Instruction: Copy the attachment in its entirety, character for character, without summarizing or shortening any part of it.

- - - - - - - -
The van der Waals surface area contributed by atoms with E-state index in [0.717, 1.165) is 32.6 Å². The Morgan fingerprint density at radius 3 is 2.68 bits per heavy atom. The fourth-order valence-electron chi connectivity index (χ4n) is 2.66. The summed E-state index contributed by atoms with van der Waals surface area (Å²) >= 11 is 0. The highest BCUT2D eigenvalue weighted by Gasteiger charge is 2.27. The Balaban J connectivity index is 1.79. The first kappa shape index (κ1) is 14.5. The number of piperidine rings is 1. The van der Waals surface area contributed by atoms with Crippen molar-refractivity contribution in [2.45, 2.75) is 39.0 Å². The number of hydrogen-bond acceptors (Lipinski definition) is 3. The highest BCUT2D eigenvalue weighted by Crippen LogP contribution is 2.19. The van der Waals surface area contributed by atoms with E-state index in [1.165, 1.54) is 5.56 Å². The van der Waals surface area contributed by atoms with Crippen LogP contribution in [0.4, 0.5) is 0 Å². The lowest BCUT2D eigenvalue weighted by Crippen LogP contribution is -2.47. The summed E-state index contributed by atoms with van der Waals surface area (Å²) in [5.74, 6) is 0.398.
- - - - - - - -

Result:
The van der Waals surface area contributed by atoms with E-state index in [0.717, 1.165) is 32.6 Å². The Morgan fingerprint density at radius 3 is 2.68 bits per heavy atom. The fourth-order valence-electron chi connectivity index (χ4n) is 2.66. The summed E-state index contributed by atoms with van der Waals surface area (Å²) >= 11 is 0. The highest BCUT2D eigenvalue weighted by Gasteiger charge is 2.27. The Balaban J connectivity index is 1.79. The first kappa shape index (κ1) is 14.5. The number of piperidine rings is 1. The van der Waals surface area contributed by atoms with Crippen molar-refractivity contribution in [2.45, 2.75) is 39.0 Å². The number of hydrogen-bond acceptors (Lipinski definition) is 3. The highest BCUT2D eigenvalue weighted by Crippen LogP contribution is 2.19. The van der Waals surface area contributed by atoms with E-state index in [1.165, 1.54) is 5.56 Å². The van der Waals surface area contributed by atoms with Crippen LogP contribution in [0.4, 0.5) is 0 Å². The lowest BCUT2D eigenvalue weighted by Crippen LogP contribution is -2.47. The summed E-state index contributed by atoms with van der Waals surface area (Å²) in [5.74, 6) is 0.398.